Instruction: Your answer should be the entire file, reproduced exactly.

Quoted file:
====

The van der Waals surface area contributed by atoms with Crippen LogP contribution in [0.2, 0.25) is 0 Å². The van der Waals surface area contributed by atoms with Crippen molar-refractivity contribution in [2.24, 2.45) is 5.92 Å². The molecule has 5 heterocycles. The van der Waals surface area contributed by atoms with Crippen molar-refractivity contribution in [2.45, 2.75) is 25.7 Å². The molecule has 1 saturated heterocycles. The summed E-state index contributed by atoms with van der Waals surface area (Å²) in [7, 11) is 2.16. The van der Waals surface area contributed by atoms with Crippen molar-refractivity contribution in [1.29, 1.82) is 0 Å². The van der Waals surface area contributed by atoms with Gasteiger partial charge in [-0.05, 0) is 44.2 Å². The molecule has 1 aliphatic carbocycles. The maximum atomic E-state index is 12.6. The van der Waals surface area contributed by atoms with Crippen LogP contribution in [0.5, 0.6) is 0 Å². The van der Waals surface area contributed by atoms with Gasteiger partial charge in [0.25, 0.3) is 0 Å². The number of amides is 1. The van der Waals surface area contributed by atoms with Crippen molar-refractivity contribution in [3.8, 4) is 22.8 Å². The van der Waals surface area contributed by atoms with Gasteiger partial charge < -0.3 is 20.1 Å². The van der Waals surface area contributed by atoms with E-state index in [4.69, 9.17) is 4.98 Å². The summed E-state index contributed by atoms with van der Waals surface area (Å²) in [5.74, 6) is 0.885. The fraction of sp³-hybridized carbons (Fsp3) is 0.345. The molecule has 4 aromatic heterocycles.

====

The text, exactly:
The van der Waals surface area contributed by atoms with Crippen LogP contribution in [0.2, 0.25) is 0 Å². The van der Waals surface area contributed by atoms with Crippen molar-refractivity contribution in [2.24, 2.45) is 5.92 Å². The molecule has 5 heterocycles. The van der Waals surface area contributed by atoms with Crippen molar-refractivity contribution in [2.45, 2.75) is 25.7 Å². The molecule has 1 saturated heterocycles. The summed E-state index contributed by atoms with van der Waals surface area (Å²) in [7, 11) is 2.16. The van der Waals surface area contributed by atoms with Crippen molar-refractivity contribution in [1.29, 1.82) is 0 Å². The van der Waals surface area contributed by atoms with Gasteiger partial charge in [-0.05, 0) is 44.2 Å². The molecule has 1 aliphatic carbocycles. The maximum atomic E-state index is 12.6. The van der Waals surface area contributed by atoms with Crippen LogP contribution in [0.5, 0.6) is 0 Å². The van der Waals surface area contributed by atoms with Gasteiger partial charge in [0.25, 0.3) is 0 Å². The number of amides is 1. The van der Waals surface area contributed by atoms with Crippen molar-refractivity contribution in [3.8, 4) is 22.8 Å². The van der Waals surface area contributed by atoms with Gasteiger partial charge < -0.3 is 20.1 Å². The van der Waals surface area contributed by atoms with E-state index in [4.69, 9.17) is 4.98 Å². The summed E-state index contributed by atoms with van der Waals surface area (Å²) in [5.74, 6) is 0.885. The fraction of sp³-hybridized carbons (Fsp3) is 0.345. The molecule has 4 aromatic heterocycles.